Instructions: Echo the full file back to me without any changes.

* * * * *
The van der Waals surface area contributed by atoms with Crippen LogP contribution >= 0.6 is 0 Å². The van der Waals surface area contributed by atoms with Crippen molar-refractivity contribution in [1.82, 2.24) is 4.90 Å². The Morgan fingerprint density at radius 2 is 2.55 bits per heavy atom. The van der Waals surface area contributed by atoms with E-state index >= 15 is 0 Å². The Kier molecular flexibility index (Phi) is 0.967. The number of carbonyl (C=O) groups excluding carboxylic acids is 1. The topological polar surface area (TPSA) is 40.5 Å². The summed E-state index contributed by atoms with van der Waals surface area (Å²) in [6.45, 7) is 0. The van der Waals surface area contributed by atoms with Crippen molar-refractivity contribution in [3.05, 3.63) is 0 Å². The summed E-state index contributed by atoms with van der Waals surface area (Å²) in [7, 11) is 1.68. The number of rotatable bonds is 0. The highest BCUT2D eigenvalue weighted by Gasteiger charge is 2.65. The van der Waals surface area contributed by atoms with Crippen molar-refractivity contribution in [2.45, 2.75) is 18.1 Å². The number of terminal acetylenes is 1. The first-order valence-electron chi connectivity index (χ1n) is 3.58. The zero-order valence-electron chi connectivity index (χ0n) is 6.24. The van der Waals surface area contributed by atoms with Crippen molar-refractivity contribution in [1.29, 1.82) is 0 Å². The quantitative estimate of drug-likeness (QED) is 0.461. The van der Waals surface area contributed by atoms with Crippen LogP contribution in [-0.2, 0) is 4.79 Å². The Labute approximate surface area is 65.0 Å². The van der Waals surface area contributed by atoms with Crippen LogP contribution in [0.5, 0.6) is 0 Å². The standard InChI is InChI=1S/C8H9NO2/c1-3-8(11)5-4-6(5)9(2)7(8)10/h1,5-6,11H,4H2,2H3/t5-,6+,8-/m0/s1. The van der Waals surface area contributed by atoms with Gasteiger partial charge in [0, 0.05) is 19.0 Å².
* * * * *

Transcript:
The van der Waals surface area contributed by atoms with Crippen LogP contribution >= 0.6 is 0 Å². The van der Waals surface area contributed by atoms with Crippen molar-refractivity contribution in [1.82, 2.24) is 4.90 Å². The Morgan fingerprint density at radius 2 is 2.55 bits per heavy atom. The van der Waals surface area contributed by atoms with E-state index >= 15 is 0 Å². The Kier molecular flexibility index (Phi) is 0.967. The number of carbonyl (C=O) groups excluding carboxylic acids is 1. The topological polar surface area (TPSA) is 40.5 Å². The summed E-state index contributed by atoms with van der Waals surface area (Å²) in [6.45, 7) is 0. The van der Waals surface area contributed by atoms with Crippen molar-refractivity contribution in [3.05, 3.63) is 0 Å². The summed E-state index contributed by atoms with van der Waals surface area (Å²) in [7, 11) is 1.68. The number of rotatable bonds is 0. The highest BCUT2D eigenvalue weighted by Gasteiger charge is 2.65. The van der Waals surface area contributed by atoms with Crippen molar-refractivity contribution in [2.45, 2.75) is 18.1 Å². The number of terminal acetylenes is 1. The first-order valence-electron chi connectivity index (χ1n) is 3.58. The zero-order valence-electron chi connectivity index (χ0n) is 6.24. The van der Waals surface area contributed by atoms with Crippen molar-refractivity contribution in [1.29, 1.82) is 0 Å². The quantitative estimate of drug-likeness (QED) is 0.461. The van der Waals surface area contributed by atoms with Crippen LogP contribution in [-0.2, 0) is 4.79 Å². The Labute approximate surface area is 65.0 Å². The van der Waals surface area contributed by atoms with Crippen LogP contribution in [0.5, 0.6) is 0 Å². The standard InChI is InChI=1S/C8H9NO2/c1-3-8(11)5-4-6(5)9(2)7(8)10/h1,5-6,11H,4H2,2H3/t5-,6+,8-/m0/s1. The van der Waals surface area contributed by atoms with Gasteiger partial charge in [0, 0.05) is 19.0 Å².